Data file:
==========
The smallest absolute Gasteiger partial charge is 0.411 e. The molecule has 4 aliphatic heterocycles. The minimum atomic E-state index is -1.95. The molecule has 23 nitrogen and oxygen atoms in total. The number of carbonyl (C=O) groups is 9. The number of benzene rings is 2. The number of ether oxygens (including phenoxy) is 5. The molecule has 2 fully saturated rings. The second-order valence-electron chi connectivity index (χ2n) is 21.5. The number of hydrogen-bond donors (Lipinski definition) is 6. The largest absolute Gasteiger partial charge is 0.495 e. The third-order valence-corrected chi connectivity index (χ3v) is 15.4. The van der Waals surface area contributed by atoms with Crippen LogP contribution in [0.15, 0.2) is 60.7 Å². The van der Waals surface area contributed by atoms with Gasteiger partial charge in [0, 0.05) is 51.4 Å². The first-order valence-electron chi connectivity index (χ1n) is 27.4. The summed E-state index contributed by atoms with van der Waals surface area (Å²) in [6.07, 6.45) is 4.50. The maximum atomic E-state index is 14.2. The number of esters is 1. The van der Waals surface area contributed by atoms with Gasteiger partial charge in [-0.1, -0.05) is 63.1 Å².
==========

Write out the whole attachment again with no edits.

The smallest absolute Gasteiger partial charge is 0.411 e. The molecule has 4 aliphatic heterocycles. The minimum atomic E-state index is -1.95. The molecule has 23 nitrogen and oxygen atoms in total. The number of carbonyl (C=O) groups is 9. The number of benzene rings is 2. The number of ether oxygens (including phenoxy) is 5. The molecule has 2 fully saturated rings. The second-order valence-electron chi connectivity index (χ2n) is 21.5. The number of hydrogen-bond donors (Lipinski definition) is 6. The largest absolute Gasteiger partial charge is 0.495 e. The third-order valence-corrected chi connectivity index (χ3v) is 15.4. The van der Waals surface area contributed by atoms with Crippen LogP contribution in [0.15, 0.2) is 60.7 Å². The van der Waals surface area contributed by atoms with Gasteiger partial charge in [0, 0.05) is 51.4 Å². The first-order valence-electron chi connectivity index (χ1n) is 27.4. The summed E-state index contributed by atoms with van der Waals surface area (Å²) in [6.07, 6.45) is 4.50. The maximum atomic E-state index is 14.2. The number of esters is 1. The van der Waals surface area contributed by atoms with Gasteiger partial charge in [-0.1, -0.05) is 63.1 Å².